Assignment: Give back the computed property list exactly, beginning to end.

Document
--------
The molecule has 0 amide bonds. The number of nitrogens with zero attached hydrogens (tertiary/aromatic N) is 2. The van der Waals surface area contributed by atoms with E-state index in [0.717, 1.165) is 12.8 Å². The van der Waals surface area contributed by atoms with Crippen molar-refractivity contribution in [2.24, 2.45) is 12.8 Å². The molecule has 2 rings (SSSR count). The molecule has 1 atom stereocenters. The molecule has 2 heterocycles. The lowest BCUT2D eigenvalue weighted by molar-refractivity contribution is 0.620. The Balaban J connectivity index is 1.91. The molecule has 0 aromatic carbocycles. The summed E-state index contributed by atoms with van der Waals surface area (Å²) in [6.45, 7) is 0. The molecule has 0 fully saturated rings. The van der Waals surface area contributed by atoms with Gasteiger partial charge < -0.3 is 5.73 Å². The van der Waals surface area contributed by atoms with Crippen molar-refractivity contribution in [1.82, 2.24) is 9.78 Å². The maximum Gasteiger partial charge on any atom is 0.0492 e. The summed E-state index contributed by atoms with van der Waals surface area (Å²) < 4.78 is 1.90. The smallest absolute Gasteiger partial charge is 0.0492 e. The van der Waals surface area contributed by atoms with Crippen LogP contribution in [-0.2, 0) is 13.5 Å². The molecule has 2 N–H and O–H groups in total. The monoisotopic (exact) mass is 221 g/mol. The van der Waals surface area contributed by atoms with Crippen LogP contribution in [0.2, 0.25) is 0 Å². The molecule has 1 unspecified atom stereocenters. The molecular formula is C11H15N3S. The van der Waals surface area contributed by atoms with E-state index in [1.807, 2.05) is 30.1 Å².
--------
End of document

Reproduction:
The molecule has 0 amide bonds. The number of nitrogens with zero attached hydrogens (tertiary/aromatic N) is 2. The van der Waals surface area contributed by atoms with E-state index in [0.717, 1.165) is 12.8 Å². The van der Waals surface area contributed by atoms with Crippen molar-refractivity contribution in [2.24, 2.45) is 12.8 Å². The molecule has 2 rings (SSSR count). The molecule has 1 atom stereocenters. The molecule has 2 heterocycles. The lowest BCUT2D eigenvalue weighted by molar-refractivity contribution is 0.620. The Balaban J connectivity index is 1.91. The molecule has 0 aromatic carbocycles. The summed E-state index contributed by atoms with van der Waals surface area (Å²) in [6.45, 7) is 0. The molecule has 0 fully saturated rings. The van der Waals surface area contributed by atoms with Gasteiger partial charge < -0.3 is 5.73 Å². The van der Waals surface area contributed by atoms with Crippen molar-refractivity contribution in [1.82, 2.24) is 9.78 Å². The maximum Gasteiger partial charge on any atom is 0.0492 e. The summed E-state index contributed by atoms with van der Waals surface area (Å²) < 4.78 is 1.90. The smallest absolute Gasteiger partial charge is 0.0492 e. The van der Waals surface area contributed by atoms with Crippen LogP contribution in [-0.2, 0) is 13.5 Å². The molecule has 2 N–H and O–H groups in total. The monoisotopic (exact) mass is 221 g/mol. The van der Waals surface area contributed by atoms with Crippen LogP contribution in [0.2, 0.25) is 0 Å². The molecule has 1 unspecified atom stereocenters. The molecular formula is C11H15N3S. The van der Waals surface area contributed by atoms with E-state index in [1.807, 2.05) is 30.1 Å².